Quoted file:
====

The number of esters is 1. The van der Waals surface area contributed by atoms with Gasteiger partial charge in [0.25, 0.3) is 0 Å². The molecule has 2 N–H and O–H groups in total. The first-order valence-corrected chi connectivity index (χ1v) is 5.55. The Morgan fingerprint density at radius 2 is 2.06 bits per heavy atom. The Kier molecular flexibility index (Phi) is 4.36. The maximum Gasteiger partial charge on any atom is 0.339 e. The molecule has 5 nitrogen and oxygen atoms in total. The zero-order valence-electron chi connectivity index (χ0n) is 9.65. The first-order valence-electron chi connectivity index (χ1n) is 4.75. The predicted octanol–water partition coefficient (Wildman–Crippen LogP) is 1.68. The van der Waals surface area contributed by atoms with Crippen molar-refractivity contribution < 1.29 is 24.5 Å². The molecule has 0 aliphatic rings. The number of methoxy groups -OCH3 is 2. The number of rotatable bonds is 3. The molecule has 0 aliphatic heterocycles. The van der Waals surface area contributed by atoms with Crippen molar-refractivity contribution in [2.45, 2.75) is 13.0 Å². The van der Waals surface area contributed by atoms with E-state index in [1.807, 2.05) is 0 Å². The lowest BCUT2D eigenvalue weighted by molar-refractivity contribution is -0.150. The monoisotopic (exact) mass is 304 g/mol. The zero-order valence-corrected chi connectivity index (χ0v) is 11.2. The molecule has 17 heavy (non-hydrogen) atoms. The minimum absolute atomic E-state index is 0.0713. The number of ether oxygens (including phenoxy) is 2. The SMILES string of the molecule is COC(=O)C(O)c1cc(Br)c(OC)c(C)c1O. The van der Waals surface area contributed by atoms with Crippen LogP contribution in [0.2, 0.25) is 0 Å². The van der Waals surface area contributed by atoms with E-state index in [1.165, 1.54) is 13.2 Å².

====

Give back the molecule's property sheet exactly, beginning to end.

The number of esters is 1. The van der Waals surface area contributed by atoms with Gasteiger partial charge in [0.25, 0.3) is 0 Å². The molecule has 2 N–H and O–H groups in total. The first-order valence-corrected chi connectivity index (χ1v) is 5.55. The Morgan fingerprint density at radius 2 is 2.06 bits per heavy atom. The Kier molecular flexibility index (Phi) is 4.36. The maximum Gasteiger partial charge on any atom is 0.339 e. The molecule has 5 nitrogen and oxygen atoms in total. The zero-order valence-electron chi connectivity index (χ0n) is 9.65. The first-order valence-electron chi connectivity index (χ1n) is 4.75. The predicted octanol–water partition coefficient (Wildman–Crippen LogP) is 1.68. The van der Waals surface area contributed by atoms with Crippen molar-refractivity contribution < 1.29 is 24.5 Å². The molecule has 0 aliphatic rings. The number of methoxy groups -OCH3 is 2. The number of rotatable bonds is 3. The molecule has 0 aliphatic heterocycles. The van der Waals surface area contributed by atoms with Crippen molar-refractivity contribution in [2.45, 2.75) is 13.0 Å². The van der Waals surface area contributed by atoms with E-state index in [1.807, 2.05) is 0 Å². The lowest BCUT2D eigenvalue weighted by molar-refractivity contribution is -0.150. The monoisotopic (exact) mass is 304 g/mol. The zero-order valence-corrected chi connectivity index (χ0v) is 11.2. The molecule has 17 heavy (non-hydrogen) atoms. The minimum absolute atomic E-state index is 0.0713. The number of ether oxygens (including phenoxy) is 2. The SMILES string of the molecule is COC(=O)C(O)c1cc(Br)c(OC)c(C)c1O. The van der Waals surface area contributed by atoms with Crippen LogP contribution in [0.2, 0.25) is 0 Å². The van der Waals surface area contributed by atoms with E-state index in [1.165, 1.54) is 13.2 Å².